Ndume Olatushani was incarcerated for 28 years, 20 of which were spent on death row, for a crime he says he didn’t commit. He was convicted by an all-White jury in a town that was mostly Black and says police and prosecutors falsified evidence against him. He gives the 3,000 people at the “Ending the Cradle to Prison Pipeline™ and Mass Incarceration” session at CDF's 2012 National Conference a view from inside the belly of the beast. This is just a clip -- the full panel and entire session is available for purchase and could be used as an instructive tool to build an action plan around, or buy a full DVD set from the Children’s Defense Fund’s National Conference in Cincinnati, Ohio.

Ndume Olatushani is an artist, organizer, and passionate advocate for justice. Olatushani was wrongly convicted of felony murder by an all white jury in Memphis, Tennessee, and served almost 28 years in prison, 20 of those on death row, before finally having his conviction overturned. He was released on June 1, 2012. His case provides a stark example of the sort of police corruption, prosecutorial misconduct, and structural racism that continue to infect our criminal justice system. Olatushani received his GED while on death row, obtained his paralegal certificate through a correspondence course, and has been a student in graduate theology classes offered at the prison. He is a thoughtful, reflective speaker who advocates reconciliation and aggressive efforts to dismantle the Cradle to Prison Pipeline™ and welcome home those who have been incarcereated. Olatushani was recently married to Anne-Marie Moyes, who worked with him for twenty years to prove his innocence.


 

This portion of the panel discussion for the “Ending the Cradle to Prison Pipeline™ and Mass Incarceration” plenary session at CDF's 2012 National Conference motivate the audience of 3,000 by making action plans for a movement to dismantle the pipeline, take guns off the streets and end mass incarceration. This is an instructive tool to build your action plans around. This is just a clip -- the full panel with the entire session is available for purchase and could be used as an instructive tool to build an action plan around, or buy a full DVD set from the Children’s Defense Fund’s National Conference in Cincinnati, Ohio.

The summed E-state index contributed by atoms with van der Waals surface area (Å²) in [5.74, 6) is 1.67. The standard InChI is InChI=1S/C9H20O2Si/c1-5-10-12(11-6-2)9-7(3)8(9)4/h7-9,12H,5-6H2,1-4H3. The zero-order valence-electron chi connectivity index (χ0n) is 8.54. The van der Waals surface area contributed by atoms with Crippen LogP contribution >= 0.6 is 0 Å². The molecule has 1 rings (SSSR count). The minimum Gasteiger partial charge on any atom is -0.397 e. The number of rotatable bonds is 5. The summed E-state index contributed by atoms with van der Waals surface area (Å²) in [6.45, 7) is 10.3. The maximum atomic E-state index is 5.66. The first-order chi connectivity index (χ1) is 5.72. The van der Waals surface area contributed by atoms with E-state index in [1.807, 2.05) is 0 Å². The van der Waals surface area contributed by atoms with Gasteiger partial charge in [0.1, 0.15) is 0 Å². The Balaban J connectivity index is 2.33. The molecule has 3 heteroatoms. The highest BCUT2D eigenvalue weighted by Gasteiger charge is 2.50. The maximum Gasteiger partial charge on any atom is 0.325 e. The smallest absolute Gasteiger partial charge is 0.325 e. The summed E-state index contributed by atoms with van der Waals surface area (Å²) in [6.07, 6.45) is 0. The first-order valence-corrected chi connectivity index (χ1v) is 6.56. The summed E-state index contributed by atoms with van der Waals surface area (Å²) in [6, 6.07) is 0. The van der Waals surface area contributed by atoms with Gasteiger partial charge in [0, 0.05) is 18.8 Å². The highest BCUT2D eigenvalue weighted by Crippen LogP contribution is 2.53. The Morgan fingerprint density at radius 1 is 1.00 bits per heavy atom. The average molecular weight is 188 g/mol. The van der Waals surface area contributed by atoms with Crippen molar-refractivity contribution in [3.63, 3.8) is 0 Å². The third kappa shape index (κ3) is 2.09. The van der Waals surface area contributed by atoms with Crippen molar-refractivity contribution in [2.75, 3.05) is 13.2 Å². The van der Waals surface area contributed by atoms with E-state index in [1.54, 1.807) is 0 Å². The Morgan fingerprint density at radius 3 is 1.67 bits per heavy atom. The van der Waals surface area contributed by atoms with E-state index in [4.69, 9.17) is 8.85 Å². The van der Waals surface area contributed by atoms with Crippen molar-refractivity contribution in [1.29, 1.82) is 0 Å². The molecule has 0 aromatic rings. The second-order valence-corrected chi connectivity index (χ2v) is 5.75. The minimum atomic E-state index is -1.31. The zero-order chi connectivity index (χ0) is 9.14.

Panelists

Charles Ogletree, the Harvard Law School Jesse Climenko Professor of Law, and Founder and Executive Director of the Charles Hamilton Houston Institute for Race and Justice, is a prominent legal theorist who has made an international reputation by taking a hard look at complex issues of law and by working to secure the rights guaranteed by the Constitution for everyone equally under the law. Ogletree opened the offices of The Charles Hamilton Houston Institute for Race and Justice in September 2005 as a tribute to the legendary civil rights lawyer and mentor and teacher of such great civil rights lawyers as Thurgood Marshall and Oliver Hill. The Institute has engaged in a wide range of important educational, legal, and policy issues over the past six years. Ogletree is the author of several important books on race and justice. His most recent publication is a book co-edited with Professor Austin Sarat of Amherst College entitled Life without Parole: America’s New Death Penalty? (2012). Other publications include The Presumption of Guilt: The Arrest of Henry Louis Gates, Jr. and Race, Class, and Crime in America (2010).